I discussed with Sam Wang several years ago about the challenges first generation immigrants face about their children. The key gap between the parents and the native born kids are, the kids grew up with completely different set of songs from the parents. That difference will break the culture binding between the parents and the kids. Typical examples are Chinese first generation immigrants to US, and their kids. There are other examples, as far as I know, are the Indian expats in Shanghai, with their kids. The kids sing all the songs their Chinese classmates are singing, and ops…. a gap between the two generations.

Mixing World

We don’t need to have a solution for this. It is not a problem. It is exactly the diversity of world. We should keep it. By having more events like people from different culture to dance and sing together, we are providing a very good exchange among the cultures.

P.S. Todd shared about his experience of meditation, and Paul shared the tool of staring at one thing quietly on the bus. That was very helpful.

P.S. 2. If you are in Shanghai, you can turn to CBN (Chinese Business Network) 第一财经 on Sunday night at 9:00 PM to watch this episode of BossTown. At the theme of “Solute to Steve Jobs”, I am one of the observers to talk about the topic with Kaifu.

Reflection of My 5 Years of YLF

This is the summary of what I talked during this year’s YLF about my personal experience of the program

The theme of this year’s YLF is YLF Time Capsule – what I am going to put into the time capsule to be opened in the future to help understand the present. I actually will put something that I took out of the time capsule I started about 5 years ago. It is a list of articles I wrote about YLF. You know, I am a blogger. I write daily, in the last 10 years. I have about 70 entries mentioning YLF out of the 3000 entries, which means YLF is at least 5% of my life. The actual impact is even higher than that. I am lucky to be able to read the articles and understand how it got started, and how the magic happened.

The Start

I know exactly that it was 11:30 am on June 29, 2006, that I met Jan the first time with the introduction of Haisong. It was the Public Intellectual Program of the NCUSCR. I love the program and enjoyed talking with people from the National Committee. I had already heard about great things about YLF and asked Jan if I can be a YLF. She asked “How old are you?”. She may thought I was too young for the Young Leader’s Forum. Then on August 30, 2007, I got the invitation to join the YLF.

A Bridge

That year, I wrote a blog about the need of a bridge. Since I was writing a blog in English, I got great amount of questions from my friends in the States about China. I was encouraged by how they are willing to know about China, but also surprised to know how little they know about the country. I realized that we need a bridge, seriously. The logo of the YLF program happens to be a bridge that connect US and China, cross an ocean. What we are doing here in the last 10 years is to build the bridge. We use the unique ways to build the bridge.

Personal Connections

The first way to build the bridge is personal connections. I am a strong believer of personal connections. It cannot be replaced, even by social media. We hear so many news, people, places, and events everyday. I don’t feel strongly for most of them since we don’t care. “Why I should care when a space shuttle launches in Florida?” I started to care so much when the friend I made here, Chris, is on that shuttle. That makes a huge difference so I wake up in late night to watch it. I had no personal connection with architect, until I have great friend Gregg, and I started to pay attention to any architect. That personal connection is so strong, and powerful, and it can help to make the relationship between US and China better.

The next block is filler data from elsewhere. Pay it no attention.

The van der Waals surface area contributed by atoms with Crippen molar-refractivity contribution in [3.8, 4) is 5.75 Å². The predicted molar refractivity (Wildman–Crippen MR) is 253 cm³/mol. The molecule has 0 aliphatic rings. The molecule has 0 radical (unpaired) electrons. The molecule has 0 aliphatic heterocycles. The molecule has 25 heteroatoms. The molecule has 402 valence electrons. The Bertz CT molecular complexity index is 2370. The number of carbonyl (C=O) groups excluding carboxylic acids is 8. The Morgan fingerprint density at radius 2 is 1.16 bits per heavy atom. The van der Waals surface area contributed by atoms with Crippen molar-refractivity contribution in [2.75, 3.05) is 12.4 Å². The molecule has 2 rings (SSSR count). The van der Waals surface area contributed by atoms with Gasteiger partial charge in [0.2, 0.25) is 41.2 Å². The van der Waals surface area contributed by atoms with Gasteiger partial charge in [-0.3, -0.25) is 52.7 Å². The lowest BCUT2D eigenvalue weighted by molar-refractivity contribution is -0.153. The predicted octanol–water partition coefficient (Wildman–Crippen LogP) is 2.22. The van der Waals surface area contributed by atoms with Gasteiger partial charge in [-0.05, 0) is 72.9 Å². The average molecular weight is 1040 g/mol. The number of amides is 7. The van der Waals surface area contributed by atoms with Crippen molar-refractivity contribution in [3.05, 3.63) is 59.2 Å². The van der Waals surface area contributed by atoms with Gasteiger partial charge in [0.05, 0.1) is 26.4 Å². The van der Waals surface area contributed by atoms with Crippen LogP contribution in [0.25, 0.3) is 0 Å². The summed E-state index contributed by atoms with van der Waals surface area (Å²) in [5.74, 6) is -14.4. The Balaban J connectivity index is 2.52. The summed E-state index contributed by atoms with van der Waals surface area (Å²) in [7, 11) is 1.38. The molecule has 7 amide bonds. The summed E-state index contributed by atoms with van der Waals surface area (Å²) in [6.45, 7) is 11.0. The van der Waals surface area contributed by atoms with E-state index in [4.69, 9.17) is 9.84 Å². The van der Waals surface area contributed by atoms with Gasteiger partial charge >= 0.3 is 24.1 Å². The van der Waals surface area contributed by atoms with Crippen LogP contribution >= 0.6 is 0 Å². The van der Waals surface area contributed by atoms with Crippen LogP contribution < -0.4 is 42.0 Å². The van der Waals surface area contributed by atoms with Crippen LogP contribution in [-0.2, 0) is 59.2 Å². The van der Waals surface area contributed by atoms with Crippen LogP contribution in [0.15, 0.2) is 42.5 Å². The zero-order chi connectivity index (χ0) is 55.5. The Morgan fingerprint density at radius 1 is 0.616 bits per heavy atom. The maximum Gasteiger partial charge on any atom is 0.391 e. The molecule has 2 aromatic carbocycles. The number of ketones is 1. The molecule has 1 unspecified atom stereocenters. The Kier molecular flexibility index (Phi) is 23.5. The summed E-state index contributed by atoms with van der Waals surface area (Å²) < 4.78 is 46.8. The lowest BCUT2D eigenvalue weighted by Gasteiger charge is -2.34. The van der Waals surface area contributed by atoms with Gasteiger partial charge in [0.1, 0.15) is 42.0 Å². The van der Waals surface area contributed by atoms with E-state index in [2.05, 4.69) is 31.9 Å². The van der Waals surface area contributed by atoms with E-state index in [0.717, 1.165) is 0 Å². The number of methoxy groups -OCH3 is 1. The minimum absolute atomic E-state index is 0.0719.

I would say, John Holden’s initial vision about the program is archived to certain extend. The idea about the program is to build personal connection, so in the future, if things like the bombing of Chinese embassy, or plane collapse happens again, someone in US or China can pick up the phone and dial the counterpart to seek for a solution before the situation get escalated.

Different Perspectives

The second way we build the bridge is by sharing different perspectives from both side. The best story to describe the current US-China relationships I know is the story of the blind men and the elephant. The six blind men approached the elephant and everyone just grasped part of the elephant, and cannot agree with each other. The best way to help them is to get everyone sitting together around a table, and share what he saw in an open and honest way.

In the forum, there are different opinions, and some times, conflict options. In fact, those conflicts are often the highlights of this program. By acknowledging that we are only blind men who are able to see only small part of this world, and just a small slice of time in history, we share and we understand better.

First Hand Experiences

I cannot express how much I appreciate the organizer to arrange the conference in both China and US alternatively, and the great places we visit. No to mention forums held in US, even for the forums held in China, I got completely new perspectives even for China. When I was desperate about how ugly and fast-pace the current China is, the trip to Suzhou during the Nanjing forum, and the trip to Folk Museum, and Shuiluan during this trip let me find the confidence that how beautiful and graceful ancient Chinese were. The trip to Suzhou Museum and this time, to the Jade Valley enforced the hope that there are people building grace and beauty today. With the accompany of my American friends, I actually see China better with their thought-provoking questions.

Time Capsule

I want to put the list of articles I wrote about YLF in the last 5 years into a time capsule and open it in 25 years. I hope at that time, the seed we are planting today via Personal Connections, Sharing Different Perspectives, and First Hand Experiences will have great fruit to help build a better US-China relationship.

Photo by Ron Xu